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DISA cloud broker model faces hurdles

Dec. 16, 2013 - 03:45AM   |  
By NICOLE BLAKE JOHNSON Staff writer   |   Comments
In a June 2012 memo, DoD Chief Information Officer Teri Takai said all department components must acquire government or industry-provided cloud services using DISA.
In a June 2012 memo, DoD Chief Information Officer Teri Takai said all department components must acquire government or industry-provided cloud services using DISA. (DoD / Monica A. King)
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DISA's Fort Meade, Md., headquarters. / Army Corps of Engineers

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A year and a half since its designation as the Pentagon’s cloud service broker, the Defense Information Systems Agency is still working through the logistics of managing cloud services departmentwide.

More than 40 requests had been submitted to DISA for cloud services, said Jennifer Carter, DISA’s component acquisition executive. Of those, DISA has matched a dozen Defense Department customers with potential services to meet their cloud computing needs, including those offered by DISA and the private sector.

But only one of those arrangements has resulted in a contract award, according to DISA. The others are in various stages of the contracting process.

“As we move to what we would consider more full operational capability, we’ll be basically automating how we do that, and also working to establish more maturity on the cloud offerings that DISA has, as well,” Carter said of matching customers with cloud offerings.

One apparent challenge is that the qualified pool of commercial cloud services is slim.

Autonomic Resources’ Cloud Platform (ARC-P) is the only commercial cloud offering in DISA’s service catalog, which the agency uses to match customers with available services. The company’s solution was cleared by a joint board as having met governmentwide cloud security standards and received DoD approval for meeting its additional requirements.

DISA said it also is matching customers with cloud services that are in the process of receiving DoD approval, known as a provisional authority to operate. By doing so, customers can use the service as soon as possible if it meets DoD security requirements.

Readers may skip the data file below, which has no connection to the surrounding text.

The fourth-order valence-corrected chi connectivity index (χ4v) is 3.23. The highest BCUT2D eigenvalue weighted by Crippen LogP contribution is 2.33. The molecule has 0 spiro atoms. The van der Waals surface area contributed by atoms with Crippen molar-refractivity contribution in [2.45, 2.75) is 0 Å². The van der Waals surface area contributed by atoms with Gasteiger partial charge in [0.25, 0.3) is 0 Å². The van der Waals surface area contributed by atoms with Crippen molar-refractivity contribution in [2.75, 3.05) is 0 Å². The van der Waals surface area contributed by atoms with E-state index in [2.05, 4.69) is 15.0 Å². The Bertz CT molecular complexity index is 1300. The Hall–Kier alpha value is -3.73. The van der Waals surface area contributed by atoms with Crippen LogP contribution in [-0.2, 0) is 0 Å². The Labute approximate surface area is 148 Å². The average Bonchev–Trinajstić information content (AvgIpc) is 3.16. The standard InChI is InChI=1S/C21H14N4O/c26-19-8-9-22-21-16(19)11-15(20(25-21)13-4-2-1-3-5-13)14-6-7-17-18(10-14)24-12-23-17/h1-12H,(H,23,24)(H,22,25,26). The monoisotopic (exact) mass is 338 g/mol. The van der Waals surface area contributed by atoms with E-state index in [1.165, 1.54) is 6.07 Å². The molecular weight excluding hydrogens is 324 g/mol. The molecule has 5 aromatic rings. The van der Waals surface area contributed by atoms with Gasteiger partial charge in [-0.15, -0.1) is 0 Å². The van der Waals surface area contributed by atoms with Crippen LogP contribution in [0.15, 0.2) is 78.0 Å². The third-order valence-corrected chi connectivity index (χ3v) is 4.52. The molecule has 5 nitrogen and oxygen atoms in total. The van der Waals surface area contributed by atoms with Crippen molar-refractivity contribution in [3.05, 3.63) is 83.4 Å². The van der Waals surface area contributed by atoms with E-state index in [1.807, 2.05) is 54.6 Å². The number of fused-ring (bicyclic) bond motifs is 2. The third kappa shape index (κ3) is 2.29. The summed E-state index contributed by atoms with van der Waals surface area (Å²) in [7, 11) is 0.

In a June 2012 memo, DoD Chief Information Officer Teri Takai said all department components must acquire government or industry-provided cloud services using DISA. The only exception is to obtain a waiver from a review authority designated by Takai.

“There are a lot of cloud providers potentially approaching DoD customers and trying to sell cloud,” said John Keese, president of Autonomic Resources. This confuses buyers, he said. Part of DISA’s role is helping the department understand who is authorized to manage military data in the cloud and who is not.

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The Army, Navy, Air Force and U.S. Strategic Command are among the services in talks with Autonomic, Keese said.

For now, vendors like Autonomic must prove they can secure the military’s public and unclassified information. DoD security standards will become more rigorous as the department looks to move controlled unclassified and eventually classified data to the cloud.

DoD has yet to finalize requirements for those data classification levels, although DISA has indicated most of DoD’s cloud spending will be on solutions that meet security standards for storing controlled unclassified data, Keese said.

In the absence of a departmentwide contract for buying commercial cloud services, DoD customers can use any information technology services contract vehicle with cloud computing in its scope, including Encore 2, ITES-2S, Netcents-2 and the General Services Administration’s blanket purchase agreements and 8(a) STARS 2, according to DISA.

“We do see it as a good thing,” Susie Adams, chief technology officer for Microsoft’s federal government business, said of DISA’s cloud broker model. “They have some hurdles to overcome to get operational.”

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